Friday, March 15, 2024

Part I: Scar-Tissue Copy. Part II: Len.

This story about Bill Bernbach is probably apocryphal, meaning it's plausible but probably never really happened. A bit like Yogi Berra's famous quotation or non-quotation, "I didn't really say all the things I said." 

The story I heard was a client asked Bernbach why his agency's copywriters spent so much time laboring over copy, "nobody reads it anyway." 

Bernbach, it's said, replied, "Ten-percent of people read copy. That's who we write it for."

As I write this, I've been thinking as I do, about writing. Writing that moves people. That informs them. That makes them think. Words, as I posted not long ago, you could stub your toe on.

I write ads for a living. But a lot of clients seem to call me--often out of the ether--because they're looking for words they're unlikely to get from anyone else. I regularly tell clients I work in epigrams. Short, memorable statements that capture the essence of something larger.

In a way, epigrams go beyond taglines. FedEx could have used "When it has to be there overnight." That would have been a perfectly good tagline. "When it absolutely, positively has to be there overnight," added swagger, meaning, with and dimension that brought it to another level.

Good writing, good art-direction, good design can do that. It can take work beyond.

There's a line from Cole Porter's great song, "You're the Top," for instance. "You're the purple light/ Of a summer night in Spain."

Since I heard that line at 1:20, maybe fifty years ago, I've spent many an evening looking for purple light--in Spain and elsewhere. They're words that stayed with me somehow. Maybe in all my years and all the words I've heard, I've never heard "purple light before."

This is our job. Our calling. Our value-add. To make what could be otherwise disposable, indelible.

To make what could be disposable, indelible.

One thing many of us along the way have lost is the time and attention it takes to do a close-reading. To enjoy the sound of words themselves. And how sounds create creases in our brain and embed in our memory. If Dizzy Gillespie or Claude Debussey or Rachel Joyce said the magic of jazz is the space between notes, we might find similar wells of meaning between words. Meaning, feeling, purple light is how we can own a piece of real estate in someone's brain.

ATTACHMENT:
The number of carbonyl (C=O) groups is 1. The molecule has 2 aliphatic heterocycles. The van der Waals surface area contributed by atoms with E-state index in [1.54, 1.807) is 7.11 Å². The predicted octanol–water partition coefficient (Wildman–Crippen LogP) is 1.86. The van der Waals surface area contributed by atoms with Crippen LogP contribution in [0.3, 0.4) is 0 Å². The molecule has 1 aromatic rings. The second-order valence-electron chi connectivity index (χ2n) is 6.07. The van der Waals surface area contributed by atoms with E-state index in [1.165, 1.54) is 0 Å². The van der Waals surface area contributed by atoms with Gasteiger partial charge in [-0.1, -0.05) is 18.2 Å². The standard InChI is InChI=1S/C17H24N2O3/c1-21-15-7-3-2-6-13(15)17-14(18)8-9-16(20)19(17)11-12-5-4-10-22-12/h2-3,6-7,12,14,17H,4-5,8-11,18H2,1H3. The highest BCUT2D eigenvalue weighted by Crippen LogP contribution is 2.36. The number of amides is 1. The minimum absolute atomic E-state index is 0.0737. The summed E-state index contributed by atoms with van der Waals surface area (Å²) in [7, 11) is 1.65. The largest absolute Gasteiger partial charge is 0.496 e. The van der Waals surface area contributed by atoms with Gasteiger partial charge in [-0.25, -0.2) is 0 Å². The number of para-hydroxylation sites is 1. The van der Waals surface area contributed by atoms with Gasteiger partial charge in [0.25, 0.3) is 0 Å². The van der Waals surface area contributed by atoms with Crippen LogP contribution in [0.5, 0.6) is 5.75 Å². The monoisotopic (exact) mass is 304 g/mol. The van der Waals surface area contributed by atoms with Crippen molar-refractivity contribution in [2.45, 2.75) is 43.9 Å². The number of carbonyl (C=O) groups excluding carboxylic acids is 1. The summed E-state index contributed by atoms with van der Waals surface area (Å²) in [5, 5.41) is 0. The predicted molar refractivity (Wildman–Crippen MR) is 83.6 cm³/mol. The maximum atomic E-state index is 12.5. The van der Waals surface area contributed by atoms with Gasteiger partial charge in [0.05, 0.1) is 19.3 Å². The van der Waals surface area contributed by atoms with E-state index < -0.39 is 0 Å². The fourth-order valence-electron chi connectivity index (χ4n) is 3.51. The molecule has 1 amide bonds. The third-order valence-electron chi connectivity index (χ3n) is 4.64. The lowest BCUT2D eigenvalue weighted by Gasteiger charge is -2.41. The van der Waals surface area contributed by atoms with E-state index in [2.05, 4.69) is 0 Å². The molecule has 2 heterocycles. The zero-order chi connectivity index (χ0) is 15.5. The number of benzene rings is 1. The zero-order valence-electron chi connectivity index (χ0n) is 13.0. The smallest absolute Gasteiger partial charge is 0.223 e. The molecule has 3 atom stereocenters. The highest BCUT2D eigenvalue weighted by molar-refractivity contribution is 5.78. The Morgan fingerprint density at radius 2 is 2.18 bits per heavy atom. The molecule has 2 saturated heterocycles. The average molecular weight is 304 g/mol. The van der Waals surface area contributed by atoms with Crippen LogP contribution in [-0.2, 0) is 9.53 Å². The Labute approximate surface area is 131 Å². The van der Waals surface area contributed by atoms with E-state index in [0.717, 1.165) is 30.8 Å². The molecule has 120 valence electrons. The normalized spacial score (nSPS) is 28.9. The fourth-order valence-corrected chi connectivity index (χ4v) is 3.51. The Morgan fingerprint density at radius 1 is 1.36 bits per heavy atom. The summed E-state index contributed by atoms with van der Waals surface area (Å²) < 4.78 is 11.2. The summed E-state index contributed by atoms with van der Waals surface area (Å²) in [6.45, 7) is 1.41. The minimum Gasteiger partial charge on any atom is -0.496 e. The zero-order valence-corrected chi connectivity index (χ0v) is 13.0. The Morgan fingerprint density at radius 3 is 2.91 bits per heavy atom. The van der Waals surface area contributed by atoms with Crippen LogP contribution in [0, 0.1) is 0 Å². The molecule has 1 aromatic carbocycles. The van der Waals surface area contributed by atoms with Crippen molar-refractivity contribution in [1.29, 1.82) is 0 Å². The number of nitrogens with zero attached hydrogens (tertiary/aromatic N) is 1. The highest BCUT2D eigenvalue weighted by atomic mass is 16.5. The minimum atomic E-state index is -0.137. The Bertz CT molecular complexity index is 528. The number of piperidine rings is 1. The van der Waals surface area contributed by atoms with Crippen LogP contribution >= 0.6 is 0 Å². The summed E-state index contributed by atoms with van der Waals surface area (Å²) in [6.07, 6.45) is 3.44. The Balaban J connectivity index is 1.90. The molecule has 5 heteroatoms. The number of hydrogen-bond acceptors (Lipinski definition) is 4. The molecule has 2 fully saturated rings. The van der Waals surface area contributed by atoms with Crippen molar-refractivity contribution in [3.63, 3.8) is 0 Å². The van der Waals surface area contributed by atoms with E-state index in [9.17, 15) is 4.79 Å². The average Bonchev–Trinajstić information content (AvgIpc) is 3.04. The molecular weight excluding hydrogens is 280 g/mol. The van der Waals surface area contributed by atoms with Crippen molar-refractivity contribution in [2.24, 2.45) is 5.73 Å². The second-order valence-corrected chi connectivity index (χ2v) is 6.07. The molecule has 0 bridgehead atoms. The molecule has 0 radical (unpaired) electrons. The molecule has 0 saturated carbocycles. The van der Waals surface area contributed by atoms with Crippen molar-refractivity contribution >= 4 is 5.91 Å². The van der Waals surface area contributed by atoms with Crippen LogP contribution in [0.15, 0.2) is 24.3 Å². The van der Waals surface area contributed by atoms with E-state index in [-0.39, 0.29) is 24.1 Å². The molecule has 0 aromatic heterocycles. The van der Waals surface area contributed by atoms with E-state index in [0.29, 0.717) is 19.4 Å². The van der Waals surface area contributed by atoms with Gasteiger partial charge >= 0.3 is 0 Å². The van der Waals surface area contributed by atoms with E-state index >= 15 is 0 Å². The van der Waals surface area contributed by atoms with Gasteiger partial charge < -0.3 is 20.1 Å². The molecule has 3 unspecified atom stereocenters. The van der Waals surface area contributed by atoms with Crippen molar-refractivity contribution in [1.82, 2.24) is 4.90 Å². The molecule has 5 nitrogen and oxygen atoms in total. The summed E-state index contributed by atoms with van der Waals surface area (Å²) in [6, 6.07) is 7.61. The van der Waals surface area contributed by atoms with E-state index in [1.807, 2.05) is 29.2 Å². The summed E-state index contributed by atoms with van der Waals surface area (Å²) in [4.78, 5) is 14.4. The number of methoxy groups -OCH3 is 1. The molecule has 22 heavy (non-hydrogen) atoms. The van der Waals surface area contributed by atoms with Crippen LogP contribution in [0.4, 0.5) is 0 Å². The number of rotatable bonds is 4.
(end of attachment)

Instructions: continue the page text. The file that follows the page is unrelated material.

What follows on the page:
More simply, as friend Rob Schwartz has so often said, "Clients buy words." In any event, they're what I sell.

If you've ever wondered how people could memorize epics like the Iliad, the Odyssey and Gilgamesh (these are long books, not Archie comics) it's because they were created to be remembered. No matter their length, they were created as word-music. The sound, conjunction, shape of the words all help meaning embed. I know this is pretty "English Graduate Lecture" for an advertising blog. But advertising is about being noticed and recalled at the right time--just like art. Just like the purple light above.

I was a close reader even when I was a boy, I don't exactly know why. But at a Captain Kangaroo-age, I remember, examined and perseverated over:

Fuzzy Wuzzy was a bear.
Fuzzy Wuzzy had no hair.
Fuzzy Wuzzy wasn't fuzzy,
Was he?

That seemed 60 years ago, and today, about as good a piece of writing as you're going to find. 

Can you get a little Fuzzy Wuzzy in your script? A memory device, repetition, a word-play, a laugh?

More recently, my now-deceased-bestie Fred--I suppose in an act of self-elegizing--sent me a poem called "The Waiter," by David McCord:

By and by,
God caught his eye.

Have you ever seen a spot, read a headline or sat through a powerpoint with more trenchant entrenched-ness?